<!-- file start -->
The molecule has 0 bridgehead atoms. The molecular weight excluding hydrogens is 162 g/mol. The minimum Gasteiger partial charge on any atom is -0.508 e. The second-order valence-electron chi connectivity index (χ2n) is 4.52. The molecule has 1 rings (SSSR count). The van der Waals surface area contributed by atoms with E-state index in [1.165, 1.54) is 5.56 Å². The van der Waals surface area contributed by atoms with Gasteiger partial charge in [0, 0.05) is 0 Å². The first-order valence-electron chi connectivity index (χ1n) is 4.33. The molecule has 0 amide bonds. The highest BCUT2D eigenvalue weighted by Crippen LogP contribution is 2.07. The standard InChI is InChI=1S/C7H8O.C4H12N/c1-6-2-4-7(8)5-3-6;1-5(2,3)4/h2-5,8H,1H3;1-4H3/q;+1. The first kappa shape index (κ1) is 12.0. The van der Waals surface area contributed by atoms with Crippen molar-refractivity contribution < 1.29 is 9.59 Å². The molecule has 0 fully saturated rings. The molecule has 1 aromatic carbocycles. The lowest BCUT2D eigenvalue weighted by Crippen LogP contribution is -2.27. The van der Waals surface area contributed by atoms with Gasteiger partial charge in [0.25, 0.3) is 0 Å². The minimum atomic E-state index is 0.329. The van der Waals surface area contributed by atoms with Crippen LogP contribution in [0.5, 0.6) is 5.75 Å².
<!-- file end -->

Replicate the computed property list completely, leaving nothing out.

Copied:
The molecule has 0 bridgehead atoms. The molecular weight excluding hydrogens is 162 g/mol. The minimum Gasteiger partial charge on any atom is -0.508 e. The second-order valence-electron chi connectivity index (χ2n) is 4.52. The molecule has 1 rings (SSSR count). The van der Waals surface area contributed by atoms with E-state index in [1.165, 1.54) is 5.56 Å². The van der Waals surface area contributed by atoms with Gasteiger partial charge in [0, 0.05) is 0 Å². The first-order valence-electron chi connectivity index (χ1n) is 4.33. The molecule has 0 amide bonds. The highest BCUT2D eigenvalue weighted by Crippen LogP contribution is 2.07. The standard InChI is InChI=1S/C7H8O.C4H12N/c1-6-2-4-7(8)5-3-6;1-5(2,3)4/h2-5,8H,1H3;1-4H3/q;+1. The first kappa shape index (κ1) is 12.0. The van der Waals surface area contributed by atoms with Crippen molar-refractivity contribution < 1.29 is 9.59 Å². The molecule has 0 fully saturated rings. The molecule has 1 aromatic carbocycles. The lowest BCUT2D eigenvalue weighted by Crippen LogP contribution is -2.27. The van der Waals surface area contributed by atoms with Gasteiger partial charge in [0.25, 0.3) is 0 Å². The minimum atomic E-state index is 0.329. The van der Waals surface area contributed by atoms with Crippen LogP contribution in [0.5, 0.6) is 5.75 Å².